Our first Munro, quite possibly the longest it's taken to reach a first Munro of a day! Still, the views were excellent as we looked over to Ben Macdui and the southern Cairngorms. We didn't hang around long, eager to push on, grab our packs and get up towards the second of the day.
On the way up to Cairn Toul, we got stopped by a man who, kind of abruptly wanted to ask us a question..
"Can I ask you a question?!" he said, "Why is there so many folk up here with big packs on, is there some sort of event on, something online, or am I missing something?!"
We couldn't tell whether he was genuinely curious, or whether he wasn't happy with the amount of people out 'wild camping' or just out in the hills nowadays. He said he was up there 20 years ago and there's many more paths that have just 'sprung up'. We were talking to him for a good 5 minutes, trying to explain the benefits of being able to witness the sunset and sunrise from the mountain tops, but he was adamant he'd always prefer a hot shower any day! Each to their own, of course...
After that, we continued on towards Cairn Toul. We may have come slightly off the main path here as we ended up clambering over some quite loose boulders to reach the summit but we managed to pick our way over them and reach the summit cairn. We had our second breather of the day here and had some more food, including some sweets from the sweet shop in Aviemore (highly recommended)!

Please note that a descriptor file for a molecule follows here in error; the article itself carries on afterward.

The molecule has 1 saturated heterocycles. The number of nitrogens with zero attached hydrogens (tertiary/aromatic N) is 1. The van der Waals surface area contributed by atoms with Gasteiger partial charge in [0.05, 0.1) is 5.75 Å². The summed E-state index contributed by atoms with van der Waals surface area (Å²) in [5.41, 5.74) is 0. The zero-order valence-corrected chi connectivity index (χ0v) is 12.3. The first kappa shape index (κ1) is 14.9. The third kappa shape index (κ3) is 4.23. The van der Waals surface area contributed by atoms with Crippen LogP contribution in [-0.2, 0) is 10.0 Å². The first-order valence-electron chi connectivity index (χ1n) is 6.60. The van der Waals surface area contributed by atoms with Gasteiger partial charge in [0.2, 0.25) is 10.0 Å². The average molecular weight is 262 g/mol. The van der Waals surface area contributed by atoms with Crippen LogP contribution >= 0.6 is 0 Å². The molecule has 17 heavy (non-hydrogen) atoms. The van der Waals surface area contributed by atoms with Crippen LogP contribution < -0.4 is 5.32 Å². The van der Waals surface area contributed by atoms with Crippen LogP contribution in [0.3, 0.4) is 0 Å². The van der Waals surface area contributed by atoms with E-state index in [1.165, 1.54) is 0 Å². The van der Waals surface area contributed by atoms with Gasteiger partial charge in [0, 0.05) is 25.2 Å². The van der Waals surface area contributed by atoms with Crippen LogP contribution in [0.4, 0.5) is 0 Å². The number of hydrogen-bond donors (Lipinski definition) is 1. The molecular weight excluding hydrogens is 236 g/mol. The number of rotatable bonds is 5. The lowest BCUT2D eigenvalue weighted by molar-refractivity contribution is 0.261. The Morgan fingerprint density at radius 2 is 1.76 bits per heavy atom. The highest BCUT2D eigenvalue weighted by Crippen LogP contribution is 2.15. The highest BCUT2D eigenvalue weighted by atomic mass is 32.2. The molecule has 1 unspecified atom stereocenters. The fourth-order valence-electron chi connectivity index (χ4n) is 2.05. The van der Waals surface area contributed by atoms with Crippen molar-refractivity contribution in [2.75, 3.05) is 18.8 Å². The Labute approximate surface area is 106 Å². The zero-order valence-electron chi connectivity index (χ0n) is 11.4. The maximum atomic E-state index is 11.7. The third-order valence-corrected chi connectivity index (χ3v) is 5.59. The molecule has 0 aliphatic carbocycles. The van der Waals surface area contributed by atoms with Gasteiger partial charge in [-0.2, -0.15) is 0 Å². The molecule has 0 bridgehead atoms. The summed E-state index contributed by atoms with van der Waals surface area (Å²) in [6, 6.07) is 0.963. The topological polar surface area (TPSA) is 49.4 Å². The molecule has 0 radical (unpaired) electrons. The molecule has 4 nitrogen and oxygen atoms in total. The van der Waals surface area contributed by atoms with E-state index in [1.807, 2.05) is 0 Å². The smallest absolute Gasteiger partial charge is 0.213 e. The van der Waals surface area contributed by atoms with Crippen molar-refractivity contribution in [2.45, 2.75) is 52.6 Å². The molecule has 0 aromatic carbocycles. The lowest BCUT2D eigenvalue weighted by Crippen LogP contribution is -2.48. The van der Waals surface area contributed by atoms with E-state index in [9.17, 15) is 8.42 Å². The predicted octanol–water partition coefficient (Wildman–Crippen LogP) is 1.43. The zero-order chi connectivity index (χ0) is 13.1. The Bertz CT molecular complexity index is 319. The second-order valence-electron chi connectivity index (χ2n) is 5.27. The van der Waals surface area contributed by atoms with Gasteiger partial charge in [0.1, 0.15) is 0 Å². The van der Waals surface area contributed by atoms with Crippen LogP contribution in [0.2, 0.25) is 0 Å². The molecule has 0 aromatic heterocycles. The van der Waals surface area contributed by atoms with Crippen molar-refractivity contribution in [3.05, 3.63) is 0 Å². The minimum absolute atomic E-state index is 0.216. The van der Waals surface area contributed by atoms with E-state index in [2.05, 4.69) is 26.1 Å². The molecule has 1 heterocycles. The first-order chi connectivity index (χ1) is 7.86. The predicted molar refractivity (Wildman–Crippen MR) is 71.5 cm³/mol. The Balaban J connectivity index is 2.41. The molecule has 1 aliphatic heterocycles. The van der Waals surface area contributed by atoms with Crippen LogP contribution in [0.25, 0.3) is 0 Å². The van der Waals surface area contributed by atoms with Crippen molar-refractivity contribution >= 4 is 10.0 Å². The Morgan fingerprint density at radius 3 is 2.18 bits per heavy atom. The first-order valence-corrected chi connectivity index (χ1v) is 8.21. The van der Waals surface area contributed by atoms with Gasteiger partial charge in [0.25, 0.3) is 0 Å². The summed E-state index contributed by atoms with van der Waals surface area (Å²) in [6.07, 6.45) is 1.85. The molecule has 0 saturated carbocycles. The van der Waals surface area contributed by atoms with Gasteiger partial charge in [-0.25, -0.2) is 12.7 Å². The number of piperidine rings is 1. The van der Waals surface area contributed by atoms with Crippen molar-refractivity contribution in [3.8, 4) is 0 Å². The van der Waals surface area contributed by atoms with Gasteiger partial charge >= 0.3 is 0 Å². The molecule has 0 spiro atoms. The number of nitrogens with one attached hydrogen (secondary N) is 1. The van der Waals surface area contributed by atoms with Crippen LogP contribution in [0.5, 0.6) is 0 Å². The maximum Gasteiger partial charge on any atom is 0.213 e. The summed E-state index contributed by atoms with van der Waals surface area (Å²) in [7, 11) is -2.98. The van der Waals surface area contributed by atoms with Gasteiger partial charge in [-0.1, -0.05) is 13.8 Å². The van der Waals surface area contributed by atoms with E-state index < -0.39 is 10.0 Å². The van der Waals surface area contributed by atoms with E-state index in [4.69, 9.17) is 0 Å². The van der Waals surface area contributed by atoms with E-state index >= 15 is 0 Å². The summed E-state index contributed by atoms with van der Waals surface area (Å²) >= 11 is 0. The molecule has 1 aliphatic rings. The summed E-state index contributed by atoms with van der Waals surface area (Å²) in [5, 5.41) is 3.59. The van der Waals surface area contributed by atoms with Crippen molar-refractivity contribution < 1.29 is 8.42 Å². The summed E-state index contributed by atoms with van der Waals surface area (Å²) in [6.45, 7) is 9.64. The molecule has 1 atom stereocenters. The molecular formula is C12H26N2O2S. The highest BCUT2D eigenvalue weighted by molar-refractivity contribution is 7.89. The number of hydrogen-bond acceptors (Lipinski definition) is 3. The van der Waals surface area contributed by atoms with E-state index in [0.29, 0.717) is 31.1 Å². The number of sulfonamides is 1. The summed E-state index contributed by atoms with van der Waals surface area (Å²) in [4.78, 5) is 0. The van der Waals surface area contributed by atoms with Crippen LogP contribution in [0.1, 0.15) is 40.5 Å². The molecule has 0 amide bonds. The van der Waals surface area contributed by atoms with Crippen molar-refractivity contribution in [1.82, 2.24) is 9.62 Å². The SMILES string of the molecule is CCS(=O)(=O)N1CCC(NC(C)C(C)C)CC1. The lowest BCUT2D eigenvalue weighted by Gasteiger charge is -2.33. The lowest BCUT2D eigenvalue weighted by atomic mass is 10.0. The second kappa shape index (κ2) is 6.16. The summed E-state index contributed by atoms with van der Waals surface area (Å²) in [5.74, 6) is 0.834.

Time was getting on and we wanted to reach Braeriach in good time, so we headed down towards Angel's Peak (Sgor an Lochain Uaine) which didn't take particularly long, we were tiring by this point so it was welcomed how easy this crossing felt. Better still, when we reached the top of this one, it didn't look like there was much of a drop between where we were stood and Braeriach.
It was one of those where you could see the next summit, not too far away, but you had to do a huge detour round the corrie to actually get there. We aimed for the rivers coming from the Wells of Dee to refill our bottles and collect our water supplies for tonight's tea and breakfast in the morning. The walk around the corrie was reasonably straight forward and when we started to reach the plateau that led to Braeriach I was amazed by the vastness of it all.
The area felt huge, and not many features, I was quite grateful for the good weather, I imagine it being quite tough up there just following a compass bearing. Everything up there amazed me, especially these huge rivers flowing over the 3rd highest mountain in the UK where usually being on high tops means a limited supply of water.
All topped up on water we set off again to reach the summit of Braeriach which didn't take too long from there. Once there we started to look for somewhere to pitch the tent, we wanted to be high to have enough of a breeze to stop the midges and the forecast seemed well suited to do that. I also wanted to see the view of where we'd just come from at sunrise too.
We'd just got the MSR Access 2 and were really excited to use it, so pitching on the 3rd highest mountain for the first time seemed sensible... It went up no problem however and we were rather happy with our spot.
Sunset kind of fizzled out, with a bank of haze on the horizon so we sat in the tent, rested and had our tea for the night, Chicken Tikka and an Apple Crunch for dessert! The new tent felt much more spacious than our old Vaude, we could actually both sit up in this one.